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Typhoon’s remains reached West Kootenay in September

·2 min read

A moderately wet September did little to address the water deficit behind the nine-month-long West Kootenay drought, says a weather forecaster with the Southeast Fire Centre.

“September we had pretty close to normal precipitation amounts,” says Jesse Ellis. “So if we hadn’t made up the deficit by August, and September we had only 3% more than normal, then we should still be in that moisture deficit.

“We got more than average, but the amount did not make up for the dryness in the spring.”

Ellis says alternating ridges and troughs moved through the region last month, keeping temperatures moderate and dropping a little more rain than normal on the area.

“The mean monthly temperature was 0.5 degrees above average,” he told the Valley Voice. “The total monthly rainfall of 43.8 millimetres was very close to normal, only 1.4 millimetres more than the monthly average.”

The average September has eight days of rain; this year we had 11.

One unusual event was the region was touched by a typhoon - or at least, the remnants of one - from September 17-19.

Typhoon Chanthu was a powerful Category 5 typhoon when it hit the Philippines, before clipping the Japanese coast and Taiwan. As it moved east and north, it weakened and dissipated - but a few arms of moisture from the giant spiral storm hit BC.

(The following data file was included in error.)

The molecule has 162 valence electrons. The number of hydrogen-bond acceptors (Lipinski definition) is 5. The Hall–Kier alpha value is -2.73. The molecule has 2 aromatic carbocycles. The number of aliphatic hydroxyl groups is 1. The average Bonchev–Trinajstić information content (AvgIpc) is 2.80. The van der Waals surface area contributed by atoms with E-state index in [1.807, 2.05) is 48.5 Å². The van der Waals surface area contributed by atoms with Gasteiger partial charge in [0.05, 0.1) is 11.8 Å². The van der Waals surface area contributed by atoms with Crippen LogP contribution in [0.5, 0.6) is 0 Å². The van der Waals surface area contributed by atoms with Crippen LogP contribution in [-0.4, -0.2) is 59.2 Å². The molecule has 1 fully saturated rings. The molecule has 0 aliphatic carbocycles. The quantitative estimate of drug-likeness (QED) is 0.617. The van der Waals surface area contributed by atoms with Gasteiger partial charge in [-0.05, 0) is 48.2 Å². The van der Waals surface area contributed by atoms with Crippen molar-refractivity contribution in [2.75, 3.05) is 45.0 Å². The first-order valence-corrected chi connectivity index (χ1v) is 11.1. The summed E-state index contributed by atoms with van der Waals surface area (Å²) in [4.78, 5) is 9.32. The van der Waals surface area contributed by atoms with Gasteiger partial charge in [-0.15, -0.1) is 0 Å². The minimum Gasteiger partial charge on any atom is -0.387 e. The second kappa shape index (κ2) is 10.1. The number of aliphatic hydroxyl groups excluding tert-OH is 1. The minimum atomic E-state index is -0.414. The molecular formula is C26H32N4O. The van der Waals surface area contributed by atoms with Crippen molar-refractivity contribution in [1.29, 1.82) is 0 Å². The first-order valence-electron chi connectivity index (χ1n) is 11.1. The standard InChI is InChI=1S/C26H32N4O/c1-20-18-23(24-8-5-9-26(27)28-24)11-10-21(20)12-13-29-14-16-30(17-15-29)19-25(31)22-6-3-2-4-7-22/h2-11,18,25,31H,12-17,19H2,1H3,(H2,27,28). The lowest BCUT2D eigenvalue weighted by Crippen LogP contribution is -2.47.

“It was really cool for us to watch it, we were tracking it from before it hit the Philippines,” says Ellis. “It’s neat to pick up the potential for significant rain with 10 days’ lead time. There’s not many events in my line of work where we see that kind of thing that far into the future.”

While Chanthu’s storms weren’t enough to address the water shortage - the region is still short 200 millimetres of precipitation since March 1 – there’s indications the fall may help ease the situation somewhat.

“The guidance is pointing towards near-seasonal temperatures, but leaning towards higher likelihood of greater rainfall,” he says. “But I wouldn’t call this a wet fall pattern.”

Instead, he says we’ll likely see new weather systems coming through the area every three days or so, with temperatures near or below normal.

John Boivin, Local Journalism Initiative Reporter, Valley Voice

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